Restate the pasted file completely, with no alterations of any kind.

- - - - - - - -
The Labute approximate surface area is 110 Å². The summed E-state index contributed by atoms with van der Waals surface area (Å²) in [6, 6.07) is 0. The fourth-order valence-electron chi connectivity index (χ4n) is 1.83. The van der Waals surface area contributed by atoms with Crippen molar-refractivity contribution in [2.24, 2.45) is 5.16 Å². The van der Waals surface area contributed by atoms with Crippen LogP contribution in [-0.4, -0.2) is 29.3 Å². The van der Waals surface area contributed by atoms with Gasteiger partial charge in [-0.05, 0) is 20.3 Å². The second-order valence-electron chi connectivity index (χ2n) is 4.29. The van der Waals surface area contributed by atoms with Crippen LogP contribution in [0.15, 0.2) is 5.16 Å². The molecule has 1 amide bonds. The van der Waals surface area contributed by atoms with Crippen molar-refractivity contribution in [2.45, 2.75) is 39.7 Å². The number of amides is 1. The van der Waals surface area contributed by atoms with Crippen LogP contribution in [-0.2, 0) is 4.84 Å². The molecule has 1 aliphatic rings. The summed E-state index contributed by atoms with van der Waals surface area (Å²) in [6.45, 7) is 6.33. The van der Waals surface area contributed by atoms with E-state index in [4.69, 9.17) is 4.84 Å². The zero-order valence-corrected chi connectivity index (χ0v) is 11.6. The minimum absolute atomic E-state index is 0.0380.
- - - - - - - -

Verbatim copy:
The Labute approximate surface area is 110 Å². The summed E-state index contributed by atoms with van der Waals surface area (Å²) in [6, 6.07) is 0. The fourth-order valence-electron chi connectivity index (χ4n) is 1.83. The van der Waals surface area contributed by atoms with Crippen molar-refractivity contribution in [2.24, 2.45) is 5.16 Å². The van der Waals surface area contributed by atoms with Crippen LogP contribution in [-0.4, -0.2) is 29.3 Å². The van der Waals surface area contributed by atoms with Gasteiger partial charge in [-0.05, 0) is 20.3 Å². The second-order valence-electron chi connectivity index (χ2n) is 4.29. The van der Waals surface area contributed by atoms with Crippen LogP contribution in [0.15, 0.2) is 5.16 Å². The molecule has 1 amide bonds. The van der Waals surface area contributed by atoms with Crippen molar-refractivity contribution in [2.45, 2.75) is 39.7 Å². The number of amides is 1. The van der Waals surface area contributed by atoms with Crippen LogP contribution in [-0.2, 0) is 4.84 Å². The molecule has 1 aliphatic rings. The summed E-state index contributed by atoms with van der Waals surface area (Å²) in [6.45, 7) is 6.33. The van der Waals surface area contributed by atoms with E-state index in [4.69, 9.17) is 4.84 Å². The zero-order valence-corrected chi connectivity index (χ0v) is 11.6. The minimum absolute atomic E-state index is 0.0380.